Staying with the theme: is it working? I tackle this one… Is the Early Head Start- Child Care Partnership model working?

Having worked directly with many including Tribal, small, medium and large rural, larger urban, new grantees and experienced grantees I can say without hesitation that yes, it is working… for some programs and with the same lack of hesitation I can say it is not working for other programs…

This is not as much of a non-answer as it may first seem… what it means is that we need to examine why there are two different answers… is there a grantee profile that predicts success? Is there a Child Care profile that predicts failure? Are there tweaks at the policy level that can push us to a higher number of successes? I think the answer to all three of these questions is yes.

What have I seen that doesn’t work?

  • At the top of this list is grantees that tried to roll out the project using a grantee/delegate model with a focus on partners responding to grantee needs, requirements and unrealistic expectations. In this model there was minimal mentoring, coaching and respect and there were predictably unsatisfying outcomes for the grantee, the partners and the communities including:
    • Poorly planned and executed purchases (classroom equipment, playgrounds, investments in facilities and in staff credentials)
    • High staff turn-over rates
    • High Partnership turn-over rates
    • Minimal understanding or investment in branding and marketing the partners and the program
    • Top down structure with minimal sense of a true partnership creating animosity, misunderstanding and unsuccessful roll out
    • Failure of the grantee to learn about, understand and embrace Child Care Subsidy regulations leading to churning, under-enrollment of eligible children and strained budgets
    • An inability to enhance the quality of the neediest of the needy partners and a race to create relationships with well established, high quality partners who benefit only minimally from the project

What have I seen that does work?

  • At the top of this list is grantees that anticipated the costs of the project and have per child costs that are reflective of the challenges, had at least some experience in shared services (as opposed to simply renting slots from child care providers), created an authentic partnership that included Child Care providers as thought leaders in the creation and execution of the project, had an entrepreneurial workplace culture that included staff with a passion for coaching and mentoring and rolling up their sleeves and working from the trenches leading to successful outcomes including:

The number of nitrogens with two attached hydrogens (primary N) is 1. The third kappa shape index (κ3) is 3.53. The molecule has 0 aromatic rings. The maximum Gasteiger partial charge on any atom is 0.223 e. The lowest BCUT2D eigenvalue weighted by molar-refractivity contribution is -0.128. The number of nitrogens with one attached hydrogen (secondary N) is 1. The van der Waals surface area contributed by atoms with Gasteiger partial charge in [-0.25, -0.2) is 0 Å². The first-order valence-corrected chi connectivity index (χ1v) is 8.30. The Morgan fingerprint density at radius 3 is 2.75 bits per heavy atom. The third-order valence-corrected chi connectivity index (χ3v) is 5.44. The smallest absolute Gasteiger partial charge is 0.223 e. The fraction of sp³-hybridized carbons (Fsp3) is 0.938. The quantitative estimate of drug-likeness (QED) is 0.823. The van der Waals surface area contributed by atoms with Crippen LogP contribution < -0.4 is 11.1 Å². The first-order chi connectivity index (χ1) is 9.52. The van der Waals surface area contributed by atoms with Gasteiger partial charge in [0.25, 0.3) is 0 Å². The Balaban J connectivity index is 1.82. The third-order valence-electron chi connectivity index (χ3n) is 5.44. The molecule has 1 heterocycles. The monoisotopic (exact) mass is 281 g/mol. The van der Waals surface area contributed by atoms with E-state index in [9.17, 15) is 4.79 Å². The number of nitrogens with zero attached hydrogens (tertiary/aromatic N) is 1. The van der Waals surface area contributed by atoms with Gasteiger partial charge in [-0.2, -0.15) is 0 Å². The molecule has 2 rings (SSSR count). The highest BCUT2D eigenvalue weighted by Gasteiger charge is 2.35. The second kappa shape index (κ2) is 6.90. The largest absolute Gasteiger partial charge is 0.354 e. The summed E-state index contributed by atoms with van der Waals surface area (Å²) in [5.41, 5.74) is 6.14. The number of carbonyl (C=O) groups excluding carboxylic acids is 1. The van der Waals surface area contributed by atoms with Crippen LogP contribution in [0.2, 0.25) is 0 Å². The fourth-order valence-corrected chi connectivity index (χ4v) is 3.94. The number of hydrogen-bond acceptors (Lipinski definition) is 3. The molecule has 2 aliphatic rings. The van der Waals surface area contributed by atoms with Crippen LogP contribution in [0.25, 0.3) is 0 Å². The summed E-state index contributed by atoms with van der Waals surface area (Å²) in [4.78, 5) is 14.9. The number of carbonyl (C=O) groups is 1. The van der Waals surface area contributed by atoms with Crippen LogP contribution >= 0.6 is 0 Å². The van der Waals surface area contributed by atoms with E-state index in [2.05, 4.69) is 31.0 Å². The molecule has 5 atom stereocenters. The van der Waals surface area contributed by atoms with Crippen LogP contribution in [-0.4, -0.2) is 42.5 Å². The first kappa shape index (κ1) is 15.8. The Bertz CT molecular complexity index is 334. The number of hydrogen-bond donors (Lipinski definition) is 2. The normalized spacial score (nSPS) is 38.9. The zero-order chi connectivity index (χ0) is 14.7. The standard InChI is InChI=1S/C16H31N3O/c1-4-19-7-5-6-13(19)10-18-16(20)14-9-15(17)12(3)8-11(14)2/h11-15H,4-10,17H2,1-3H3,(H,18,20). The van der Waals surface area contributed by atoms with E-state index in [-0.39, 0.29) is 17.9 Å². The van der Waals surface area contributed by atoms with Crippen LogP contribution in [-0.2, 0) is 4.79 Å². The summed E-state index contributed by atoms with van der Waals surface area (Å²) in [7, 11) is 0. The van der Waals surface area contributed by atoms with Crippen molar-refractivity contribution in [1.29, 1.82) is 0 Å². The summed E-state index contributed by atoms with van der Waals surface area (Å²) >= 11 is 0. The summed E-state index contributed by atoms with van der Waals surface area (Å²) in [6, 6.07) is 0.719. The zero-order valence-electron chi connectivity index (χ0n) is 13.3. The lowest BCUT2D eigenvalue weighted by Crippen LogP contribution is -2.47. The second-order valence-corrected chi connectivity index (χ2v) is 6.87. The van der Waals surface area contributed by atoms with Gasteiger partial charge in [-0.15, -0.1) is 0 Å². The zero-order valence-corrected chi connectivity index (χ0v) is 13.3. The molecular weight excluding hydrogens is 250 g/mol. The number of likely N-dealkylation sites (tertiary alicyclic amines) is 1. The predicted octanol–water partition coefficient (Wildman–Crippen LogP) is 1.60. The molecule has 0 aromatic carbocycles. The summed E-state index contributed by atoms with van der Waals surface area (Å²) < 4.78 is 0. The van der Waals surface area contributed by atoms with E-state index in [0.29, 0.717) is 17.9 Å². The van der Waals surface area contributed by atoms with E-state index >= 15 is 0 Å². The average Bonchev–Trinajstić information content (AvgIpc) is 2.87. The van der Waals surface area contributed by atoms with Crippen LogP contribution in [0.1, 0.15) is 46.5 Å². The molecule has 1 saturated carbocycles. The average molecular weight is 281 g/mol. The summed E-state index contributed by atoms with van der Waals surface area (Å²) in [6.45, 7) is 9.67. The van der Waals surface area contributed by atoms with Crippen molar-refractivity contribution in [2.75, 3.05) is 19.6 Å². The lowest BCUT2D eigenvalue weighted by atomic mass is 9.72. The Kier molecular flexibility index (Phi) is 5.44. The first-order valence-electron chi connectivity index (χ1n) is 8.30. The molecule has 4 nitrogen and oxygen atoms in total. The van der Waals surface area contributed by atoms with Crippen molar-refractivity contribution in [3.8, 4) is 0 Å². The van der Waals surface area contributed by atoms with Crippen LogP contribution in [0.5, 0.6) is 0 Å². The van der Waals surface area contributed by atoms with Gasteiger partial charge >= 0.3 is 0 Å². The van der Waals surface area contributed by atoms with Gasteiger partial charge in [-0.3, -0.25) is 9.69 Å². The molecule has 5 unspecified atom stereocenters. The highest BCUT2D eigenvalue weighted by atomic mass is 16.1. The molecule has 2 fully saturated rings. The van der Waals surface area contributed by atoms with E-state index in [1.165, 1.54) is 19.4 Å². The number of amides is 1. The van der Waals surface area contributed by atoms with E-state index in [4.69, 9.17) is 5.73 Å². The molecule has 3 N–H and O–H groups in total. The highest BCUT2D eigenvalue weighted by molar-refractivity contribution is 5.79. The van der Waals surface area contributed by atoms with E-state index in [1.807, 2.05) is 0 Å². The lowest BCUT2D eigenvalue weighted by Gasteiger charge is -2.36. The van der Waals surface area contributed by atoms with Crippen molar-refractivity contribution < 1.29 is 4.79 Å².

• Early Head Start Staff becoming much ‘smarter’ about the Child Care subsidy system leading them to becoming champions and advocates for supportive language in State and Tribal CCDF Plans
    • Increases in quality of child care classrooms including age appropriate environments, intentional planning and individualizing
    • Systemic implementation of curricula, record keeping, data collection/analysis and monitoring
    • Highly respectful, highly engaged collaborations
    • Highly functioning and diverse classrooms and boardrooms
    • Partners growing rapidly toward becoming grantees in a future round of funding
    • Families advocating for greater quality and consistency throughout their communities
    • Child Care programs rapidly advancing along whatever QRIS tiered system is present in their area
    • Somewhat better staff retention
    • A growing understanding of child and family outcomes: what they mean and how to analyze/report them

What I see that needs to be done at the policy level:

  • A much longer ‘grace’ period… extend the 18 months to at least the first five years of the funding cycle with markers along the way to help funders know their investment is secure to include:
    • Staff qualification
    • Background checks
    • Special ‘Partnership only’ monitoring process and tool
    • Enrollment
  • A HIGHLY trained federal workforce with a CONSISTENT and COMMON understanding of the project’s regulations, policies and intents
  • A community of learners that includes programs, policy makers and consultants that includes on-site gatherings, monthly calls from top federal leadership
  • A federal initiative to include language that children in the Partnership retain their Eligibility throughout the five year funding cycle